How do you measure a team's health?

A colleague asked me recently for some ideas on how to measure a team’s agile health. Like anything in agile (or in life, really), there are multiple ways to accomplish the objective.

One easy thing to measure is each team member’s satisfaction or happiness. This can be as simple as having each Scrum Master do a quick fist of 5 vote on happiness, with 0 or 1 being miserable, and 5 being very happy. The thing you have to be careful with this metric is that it doesn’t indicate an issue with a team. A low score could be due to an issue with leadership. Perhaps leadership has done something that the team is unhappy with. Perhaps leadership has set a team up to fail by placing people whose personalities just don’t go together. Or, perhaps the team is unhappy with themselves on how THEY are performing.

Mark Griffiths “PMI-ACP Exam Prep, 2nd Edition” suggests an interesting success metric for a team’s agile health - it boils down to 3 simple questions:

* Did the team deliver on what the customer wanted?
* Did the team leadership stay intact?
* Would the team operate in the same process again?

Unfortunately, this is a lagging metric and doesn’t allow you to pinpoint where a problem exists -it simply tells you if a problem exists. But, it’s simplicity does make it an attractive option.

A third approach is to present to the team the 4 values of the Agile Manifesto and ask each member to rate the team or organization on each of the 4 values. This will help you pinpoint where a team is unhappy, but if team members have different opinions of what the 4 values mean (and they will), you will get varying scores and opinions. But, this is pretty simple to do and you can track it over time.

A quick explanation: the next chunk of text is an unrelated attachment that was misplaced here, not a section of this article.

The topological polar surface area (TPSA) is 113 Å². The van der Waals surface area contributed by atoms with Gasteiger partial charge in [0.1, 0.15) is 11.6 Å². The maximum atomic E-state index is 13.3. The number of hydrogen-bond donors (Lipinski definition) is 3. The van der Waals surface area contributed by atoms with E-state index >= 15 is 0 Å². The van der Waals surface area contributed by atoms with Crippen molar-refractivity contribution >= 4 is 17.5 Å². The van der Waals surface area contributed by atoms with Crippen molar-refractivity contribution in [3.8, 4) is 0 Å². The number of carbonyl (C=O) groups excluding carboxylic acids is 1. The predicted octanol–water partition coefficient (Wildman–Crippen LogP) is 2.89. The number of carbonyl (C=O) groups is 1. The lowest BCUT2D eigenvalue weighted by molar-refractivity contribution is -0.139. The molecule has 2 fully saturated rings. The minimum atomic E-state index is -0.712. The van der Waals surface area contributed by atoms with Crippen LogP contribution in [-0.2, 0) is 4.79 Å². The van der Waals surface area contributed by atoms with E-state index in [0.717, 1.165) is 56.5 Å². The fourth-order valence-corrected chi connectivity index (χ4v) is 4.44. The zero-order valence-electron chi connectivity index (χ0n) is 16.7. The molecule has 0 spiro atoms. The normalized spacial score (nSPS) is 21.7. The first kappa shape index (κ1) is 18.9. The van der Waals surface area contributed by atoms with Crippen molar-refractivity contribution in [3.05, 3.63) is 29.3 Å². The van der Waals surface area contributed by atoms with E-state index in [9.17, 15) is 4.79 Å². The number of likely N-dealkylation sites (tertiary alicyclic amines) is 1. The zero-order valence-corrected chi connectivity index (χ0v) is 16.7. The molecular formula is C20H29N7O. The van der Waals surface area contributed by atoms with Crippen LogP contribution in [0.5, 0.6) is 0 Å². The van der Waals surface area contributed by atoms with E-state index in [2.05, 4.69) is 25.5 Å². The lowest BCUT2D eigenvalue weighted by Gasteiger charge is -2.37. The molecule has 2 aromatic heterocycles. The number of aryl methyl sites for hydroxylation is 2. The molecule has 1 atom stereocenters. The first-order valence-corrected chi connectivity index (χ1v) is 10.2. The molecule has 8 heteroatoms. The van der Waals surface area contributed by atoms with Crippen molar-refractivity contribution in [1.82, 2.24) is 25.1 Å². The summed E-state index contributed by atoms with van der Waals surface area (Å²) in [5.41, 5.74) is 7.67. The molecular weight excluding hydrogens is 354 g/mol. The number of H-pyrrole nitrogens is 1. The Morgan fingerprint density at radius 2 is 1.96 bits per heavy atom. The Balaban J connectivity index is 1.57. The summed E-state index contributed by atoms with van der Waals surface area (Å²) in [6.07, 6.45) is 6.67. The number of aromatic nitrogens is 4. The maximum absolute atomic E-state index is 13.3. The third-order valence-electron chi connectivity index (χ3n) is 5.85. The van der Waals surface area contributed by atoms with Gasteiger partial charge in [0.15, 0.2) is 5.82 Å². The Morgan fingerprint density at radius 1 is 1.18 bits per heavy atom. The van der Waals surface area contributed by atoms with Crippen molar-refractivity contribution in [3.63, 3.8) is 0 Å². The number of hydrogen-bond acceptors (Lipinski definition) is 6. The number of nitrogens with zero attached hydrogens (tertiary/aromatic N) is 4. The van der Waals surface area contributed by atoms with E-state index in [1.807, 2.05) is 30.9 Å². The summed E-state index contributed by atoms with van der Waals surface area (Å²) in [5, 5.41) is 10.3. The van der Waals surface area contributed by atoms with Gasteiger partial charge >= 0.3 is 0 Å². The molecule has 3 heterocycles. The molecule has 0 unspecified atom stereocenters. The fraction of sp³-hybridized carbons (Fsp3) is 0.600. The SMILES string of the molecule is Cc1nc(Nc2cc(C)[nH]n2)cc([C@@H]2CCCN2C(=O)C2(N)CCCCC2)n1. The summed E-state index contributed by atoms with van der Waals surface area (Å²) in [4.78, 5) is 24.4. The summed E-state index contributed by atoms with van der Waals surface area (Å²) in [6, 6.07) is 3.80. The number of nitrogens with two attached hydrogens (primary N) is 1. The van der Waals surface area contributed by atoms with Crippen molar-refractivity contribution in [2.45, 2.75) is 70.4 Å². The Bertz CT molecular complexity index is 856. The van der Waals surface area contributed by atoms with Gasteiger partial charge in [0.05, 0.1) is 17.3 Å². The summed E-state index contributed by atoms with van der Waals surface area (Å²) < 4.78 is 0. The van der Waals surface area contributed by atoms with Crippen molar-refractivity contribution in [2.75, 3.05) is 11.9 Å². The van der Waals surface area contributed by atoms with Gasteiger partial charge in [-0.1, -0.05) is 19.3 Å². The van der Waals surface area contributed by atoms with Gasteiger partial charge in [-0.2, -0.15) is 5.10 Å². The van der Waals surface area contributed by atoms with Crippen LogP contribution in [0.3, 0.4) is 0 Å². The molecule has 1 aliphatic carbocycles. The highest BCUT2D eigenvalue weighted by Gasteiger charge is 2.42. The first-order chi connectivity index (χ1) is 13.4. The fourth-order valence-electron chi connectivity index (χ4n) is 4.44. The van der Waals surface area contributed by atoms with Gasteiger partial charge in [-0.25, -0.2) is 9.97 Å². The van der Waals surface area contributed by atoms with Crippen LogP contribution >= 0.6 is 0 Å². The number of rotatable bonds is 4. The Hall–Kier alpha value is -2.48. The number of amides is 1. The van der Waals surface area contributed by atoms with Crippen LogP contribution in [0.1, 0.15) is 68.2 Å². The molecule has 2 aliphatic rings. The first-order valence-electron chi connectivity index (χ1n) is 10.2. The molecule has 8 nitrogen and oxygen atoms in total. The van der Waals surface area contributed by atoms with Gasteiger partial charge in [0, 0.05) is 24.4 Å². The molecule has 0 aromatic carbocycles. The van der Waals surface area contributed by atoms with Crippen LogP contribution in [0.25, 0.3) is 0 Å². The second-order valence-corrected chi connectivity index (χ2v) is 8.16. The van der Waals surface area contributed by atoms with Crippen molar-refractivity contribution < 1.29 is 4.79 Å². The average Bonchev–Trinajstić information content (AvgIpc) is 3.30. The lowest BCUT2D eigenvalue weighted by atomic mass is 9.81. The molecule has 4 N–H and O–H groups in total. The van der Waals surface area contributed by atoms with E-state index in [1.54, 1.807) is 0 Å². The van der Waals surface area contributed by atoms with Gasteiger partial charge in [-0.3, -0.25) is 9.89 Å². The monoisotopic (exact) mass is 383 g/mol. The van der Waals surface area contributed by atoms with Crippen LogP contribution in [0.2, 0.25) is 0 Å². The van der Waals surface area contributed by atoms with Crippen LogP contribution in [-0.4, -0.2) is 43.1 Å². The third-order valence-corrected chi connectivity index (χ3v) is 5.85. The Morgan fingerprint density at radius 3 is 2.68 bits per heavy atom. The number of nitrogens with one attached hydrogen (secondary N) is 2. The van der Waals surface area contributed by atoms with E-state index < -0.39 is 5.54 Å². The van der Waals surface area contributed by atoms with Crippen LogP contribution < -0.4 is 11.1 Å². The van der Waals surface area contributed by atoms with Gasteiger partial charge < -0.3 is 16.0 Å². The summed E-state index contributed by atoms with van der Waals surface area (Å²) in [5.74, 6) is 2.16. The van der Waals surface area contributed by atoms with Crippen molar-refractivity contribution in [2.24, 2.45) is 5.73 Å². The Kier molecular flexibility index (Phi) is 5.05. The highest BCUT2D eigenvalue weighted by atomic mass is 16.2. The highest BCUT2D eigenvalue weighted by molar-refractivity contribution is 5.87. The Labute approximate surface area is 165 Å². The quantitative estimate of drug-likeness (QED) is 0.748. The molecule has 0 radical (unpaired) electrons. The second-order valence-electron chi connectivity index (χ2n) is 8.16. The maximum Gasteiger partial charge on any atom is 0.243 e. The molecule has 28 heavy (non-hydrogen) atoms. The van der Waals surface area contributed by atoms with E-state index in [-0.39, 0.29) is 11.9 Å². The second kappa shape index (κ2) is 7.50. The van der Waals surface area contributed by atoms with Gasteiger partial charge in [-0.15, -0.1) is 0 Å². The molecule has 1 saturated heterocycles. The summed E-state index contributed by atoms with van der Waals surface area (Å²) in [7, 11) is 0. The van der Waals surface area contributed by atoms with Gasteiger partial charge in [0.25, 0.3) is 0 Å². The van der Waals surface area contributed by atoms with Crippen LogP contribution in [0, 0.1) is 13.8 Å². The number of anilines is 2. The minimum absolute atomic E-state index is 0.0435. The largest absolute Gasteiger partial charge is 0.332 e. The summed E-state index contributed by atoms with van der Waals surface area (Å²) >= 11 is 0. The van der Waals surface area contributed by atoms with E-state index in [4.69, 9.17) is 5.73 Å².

A fourth tool for assessing agile health of an organization is this model called “Agile Fluency”. There are coaches who can come in and “assess” your organization, or you might be able to do it yourself. It’s an interesting model, but I haven’t used it myself. I’ve found more benefit in using it as a model for growing teams and generating ideas around how I can coach them to reach the next level.

The final tool and one that I’ve used for a while now is called Agility Health Radar. It’s not cheap… in money or time. It costs about $1,000 to become certified to facilitate the assessment and an on-going licensing fee to the tool. But this tool provides a clear visual on how the team feels like they are doing and provides them insight on how to improve.

The Agility Health Radar starts with a facilitated survey by a Certified Agility Health Facilitator. This survey lasts about an hour, and with the latest update, provides clear guidelines on how a team scores themselves in various areas such as “Generalizing Specialists”, “Predictable Velocity”, “Creativity”, and “Technical Excellence”. Once the team completes the survey, they then review the results as a team, discuss what they can improve, and raise concerns on impediments to their growth to their leadership team. These “Organizational Growth Items” are then discussed with the leadership team to be discussed and possibly resolved.